All teachers working in Common Core states are currently engaging with the changes demanded by the Common Core. In too many places, this is happening without sufficient time and supports, but it is happening very quickly nonetheless. The U.S. and state Departments of Education have poured over half a billion dollars into the assessments already, and, beginning this year, the results will be high-stakes for students and teachers. All systems are moving full speed ahead to assess core skills without sufficient consideration of the end to which these skills are applied. Two things need to happen to avoid driving off a cliff.

Wisconsin education chief: Governor’s new report cards not ‘ready for prime time’

Matthew DeFour:

The state’s top education official warned the Legislature’s budget committee Thursday that Gov. Scott Walker’s proposal to tie funding and voucher expansion to new state report cards could undermine bipartisan reform efforts already underway.
State Superintendent of Public Instruction Tony Evers said the new report cards “aren’t ready for prime time” and will look “a lot different eight years from now.”
Evers agreed with Sen. Luther Olsen, R-Ripon, a member of the Joint Finance Committee and chairman of the Senate Education Committee, that the report cards should be used “as a flashlight and not a hammer.”

“If we use them as a hammer it’s going to make all the other transformative efforts we’re doing more difficult
,” Evers said, referring to new curriculum, testing and teacher evaluation systems that were developed by a bipartisan coalition of teachers, administrators, school boards and political leaders in recent years.
“Teachers will back off,” he said.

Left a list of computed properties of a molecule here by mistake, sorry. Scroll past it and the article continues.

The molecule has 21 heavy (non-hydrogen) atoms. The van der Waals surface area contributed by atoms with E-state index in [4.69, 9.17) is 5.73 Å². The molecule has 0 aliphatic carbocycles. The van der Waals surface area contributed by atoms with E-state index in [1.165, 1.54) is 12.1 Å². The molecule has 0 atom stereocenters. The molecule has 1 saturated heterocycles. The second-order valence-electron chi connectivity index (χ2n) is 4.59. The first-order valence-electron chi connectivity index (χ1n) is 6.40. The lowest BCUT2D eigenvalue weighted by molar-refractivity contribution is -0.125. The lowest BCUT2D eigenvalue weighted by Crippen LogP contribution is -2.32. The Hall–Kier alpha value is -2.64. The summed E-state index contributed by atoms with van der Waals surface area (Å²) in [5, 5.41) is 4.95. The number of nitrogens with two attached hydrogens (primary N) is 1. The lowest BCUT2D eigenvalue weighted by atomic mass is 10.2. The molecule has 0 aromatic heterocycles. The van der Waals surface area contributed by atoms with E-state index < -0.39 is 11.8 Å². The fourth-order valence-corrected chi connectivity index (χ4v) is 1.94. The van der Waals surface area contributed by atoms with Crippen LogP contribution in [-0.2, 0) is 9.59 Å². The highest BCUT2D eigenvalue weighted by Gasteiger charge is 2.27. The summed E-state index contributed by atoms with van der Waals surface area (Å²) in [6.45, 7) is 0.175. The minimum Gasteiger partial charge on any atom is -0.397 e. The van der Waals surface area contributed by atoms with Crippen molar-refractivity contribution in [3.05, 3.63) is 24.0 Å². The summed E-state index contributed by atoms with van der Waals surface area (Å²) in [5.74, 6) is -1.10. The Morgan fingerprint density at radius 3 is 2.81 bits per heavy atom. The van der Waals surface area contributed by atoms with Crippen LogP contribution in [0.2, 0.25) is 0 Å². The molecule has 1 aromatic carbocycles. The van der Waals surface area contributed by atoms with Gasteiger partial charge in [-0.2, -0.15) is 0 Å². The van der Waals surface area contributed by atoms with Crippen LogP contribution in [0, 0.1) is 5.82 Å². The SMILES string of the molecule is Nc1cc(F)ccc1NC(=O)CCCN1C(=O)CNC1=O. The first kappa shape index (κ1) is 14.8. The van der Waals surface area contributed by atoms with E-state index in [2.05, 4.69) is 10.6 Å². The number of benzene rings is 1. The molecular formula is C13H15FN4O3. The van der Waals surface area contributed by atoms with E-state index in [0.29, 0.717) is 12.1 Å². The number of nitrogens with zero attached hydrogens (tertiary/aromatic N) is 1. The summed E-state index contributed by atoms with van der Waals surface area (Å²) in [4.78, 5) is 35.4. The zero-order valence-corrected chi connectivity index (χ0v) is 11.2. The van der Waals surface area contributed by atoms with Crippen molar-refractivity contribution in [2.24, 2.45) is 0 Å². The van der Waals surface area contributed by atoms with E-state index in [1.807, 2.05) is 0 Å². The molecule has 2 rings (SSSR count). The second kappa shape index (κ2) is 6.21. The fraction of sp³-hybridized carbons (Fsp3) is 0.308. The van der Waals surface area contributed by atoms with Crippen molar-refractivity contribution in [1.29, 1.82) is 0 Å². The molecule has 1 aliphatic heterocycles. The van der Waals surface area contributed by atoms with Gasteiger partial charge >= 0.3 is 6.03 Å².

2008: “Schools should not rely on only WKCE data to gauge progress of individual students or to determine effectiveness of programs or curriculum”. Parents, students and taxpayers might wonder what precisely the DPI has been doing since 2008? The WKCE has been long criticized for its lack of rigor.
Related: Matthew DeFour’s tweets from Mr. Evers recent budget appearance.

Ebooks are actually not books–schools among first to realize

Beth Bacon:

Part 1 in a series on e-book distribution to schools.
Digital books are triggering tectonic shifts in education. One of the most fundamental, yet seemingly invisible, shifts is happening in the back rooms of district offices–not in the classrooms, not among teachers and students, and definitely not in the board rooms of most big-name publishers and textbook companies.
If ebooks are not actually books, what are they? School purchasing departments know.
This profound, significant change is happening first in school district business offices, IT departments, and cubicles among staff members who work behind the scenes to acquire materials for today’s students.
What exactly is this shift? It’s a shift in awareness. A very subtle, yet primary, change in perception.
It’s the revelation of the idea that ebooks are not books at all.

Wisconsin schools superintendent: Lawmakers should reject Scott Walker’s voucher expansion

Jason Stein:

Addressing the most contentious issue in Gov. Scott Walker’s budget bill, state Schools Superintendent Tony Evers on Thursday called on members of the Legislature’s Joint Finance Committee to reject a proposed expansion of voucher schools and to give more money to public schools.